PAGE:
Dyslexia storm brews

2nd September 2005 at 01:00
Leading professor says diagnosing poor readers as dyslexic does not help. Warwick Mansell reports

A row is to break out over dyslexia after a respected educationist said the condition "does not exist in a way that is of any help to anyone".

Writing in today's TES, Julian Elliott, professor of education at Durham university, says dyslexia is a "construct", which has gained currency largely for emotional, rather than scientific, reasons.

Experts have failed to agree what it is, and being diagnosed as dyslexic makes virtually no difference to the treatment that the individual requires, he writes.

Professor Elliott says poor readers want to be called dyslexic because of a widespread, but wrong, perception that dyslexics are generally intellectually bright. After 30 years in the field, he says, he has little confidence in his ability to diagnose it.

Professor Elliott writes: "Contrary to claims of 'miracle cures', there is no sound, widely-accepted body of scientific work that has shown that there exists any particular teaching approach more appropriate for 'dyslexic'

children than for other poor readers."

Professor Elliott is to feature in a Channel 4 documentary on the subject on Thursday, which will highlight an intervention project in Cumbria and north Yorkshire which is making progress with poor readers without labelling them as dyslexic.

The claims, which are to be followed by a conference next month in London entitled "The Death of Dyslexia?", will excite fevered debate. Government figures have estimated that one in 10 Britons is dyslexic. Professor Elliott said his arguments follow an exhaustive review of the research literature. But Professor Susan Tresman, chief executive of the British Dyslexia Association, said: "The professor's comments seem to ... imagine that one can encompass what dyslexia is within reading, which is unwise."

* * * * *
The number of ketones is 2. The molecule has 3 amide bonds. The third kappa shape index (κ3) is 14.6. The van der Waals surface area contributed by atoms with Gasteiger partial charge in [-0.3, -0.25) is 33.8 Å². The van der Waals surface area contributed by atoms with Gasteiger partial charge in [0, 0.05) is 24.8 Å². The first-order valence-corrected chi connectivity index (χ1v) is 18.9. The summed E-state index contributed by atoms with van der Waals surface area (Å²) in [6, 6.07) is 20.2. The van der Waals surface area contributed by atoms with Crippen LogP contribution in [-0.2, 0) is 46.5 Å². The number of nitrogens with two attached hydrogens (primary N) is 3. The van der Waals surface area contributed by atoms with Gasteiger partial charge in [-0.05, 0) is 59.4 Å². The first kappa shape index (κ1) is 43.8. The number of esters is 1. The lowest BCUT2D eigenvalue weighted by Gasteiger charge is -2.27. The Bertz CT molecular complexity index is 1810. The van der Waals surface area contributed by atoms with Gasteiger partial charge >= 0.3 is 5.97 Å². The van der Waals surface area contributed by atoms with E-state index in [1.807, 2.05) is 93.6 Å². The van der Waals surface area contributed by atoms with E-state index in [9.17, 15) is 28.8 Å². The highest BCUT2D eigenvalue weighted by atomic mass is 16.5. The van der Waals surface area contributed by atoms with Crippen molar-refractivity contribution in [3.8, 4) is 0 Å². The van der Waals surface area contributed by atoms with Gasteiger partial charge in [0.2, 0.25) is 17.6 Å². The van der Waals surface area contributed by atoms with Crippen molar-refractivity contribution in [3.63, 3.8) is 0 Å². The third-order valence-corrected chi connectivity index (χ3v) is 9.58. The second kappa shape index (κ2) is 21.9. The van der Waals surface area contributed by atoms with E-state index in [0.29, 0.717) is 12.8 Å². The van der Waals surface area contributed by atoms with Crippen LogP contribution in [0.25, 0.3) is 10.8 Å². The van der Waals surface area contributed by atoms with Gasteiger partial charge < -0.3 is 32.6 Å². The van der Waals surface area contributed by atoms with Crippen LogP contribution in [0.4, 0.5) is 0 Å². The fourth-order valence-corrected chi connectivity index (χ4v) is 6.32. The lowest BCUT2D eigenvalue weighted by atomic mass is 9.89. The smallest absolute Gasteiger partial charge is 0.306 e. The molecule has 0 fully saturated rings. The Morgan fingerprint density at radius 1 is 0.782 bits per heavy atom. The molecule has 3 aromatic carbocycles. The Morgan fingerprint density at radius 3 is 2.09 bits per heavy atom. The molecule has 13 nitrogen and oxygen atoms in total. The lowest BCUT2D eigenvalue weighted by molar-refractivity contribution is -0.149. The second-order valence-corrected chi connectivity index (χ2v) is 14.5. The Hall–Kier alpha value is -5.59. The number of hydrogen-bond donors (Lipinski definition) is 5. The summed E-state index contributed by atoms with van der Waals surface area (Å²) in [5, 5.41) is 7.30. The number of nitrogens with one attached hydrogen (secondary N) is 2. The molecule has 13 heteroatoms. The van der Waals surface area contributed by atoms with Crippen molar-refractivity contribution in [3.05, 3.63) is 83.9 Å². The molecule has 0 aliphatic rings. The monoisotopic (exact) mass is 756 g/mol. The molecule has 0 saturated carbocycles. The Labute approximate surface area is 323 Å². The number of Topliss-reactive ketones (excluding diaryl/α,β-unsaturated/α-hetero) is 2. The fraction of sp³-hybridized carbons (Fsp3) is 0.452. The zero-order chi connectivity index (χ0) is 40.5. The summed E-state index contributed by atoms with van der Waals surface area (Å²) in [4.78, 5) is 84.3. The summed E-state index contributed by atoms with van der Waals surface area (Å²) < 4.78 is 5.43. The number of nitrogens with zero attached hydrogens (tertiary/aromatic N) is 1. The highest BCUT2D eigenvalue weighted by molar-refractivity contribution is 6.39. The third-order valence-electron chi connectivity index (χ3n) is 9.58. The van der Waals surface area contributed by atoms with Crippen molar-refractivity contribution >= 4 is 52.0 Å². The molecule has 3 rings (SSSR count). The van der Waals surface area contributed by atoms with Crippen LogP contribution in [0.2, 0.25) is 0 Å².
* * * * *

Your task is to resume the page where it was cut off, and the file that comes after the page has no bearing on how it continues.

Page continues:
In reality, she said, it embraced a wide range of conditions, including difficulties with number and sequencing and retrieval of information as well as problems with spelling and reading.

There was no difficulty for educational psychologists or trained teachers in spotting the condition, she said.

"Dyslexia survives as a term because it is a real condition, experienced by six million people in the United Kingdom. I know of so many individual cases which completely refute what he is saying," she said.

Professor Tresman agreed that no link had been established between dyslexia and intelligence.

However, the BDA's website does attempt to link the condition to positive characteristics, listing a number of "possible strengths" including dyslexics might be "innovative thinkers" and "creative in many different ways".

For years, students diagnosed as dyslexic have been given up to 25 per cent extra time in GCSEs, A-levels and vocational assessments. Some 180,000 of the 26 million papers taken in 2003-4, the last year for which figures are available, were awarded extra time.

* warwick.mansell@tes.co.uk


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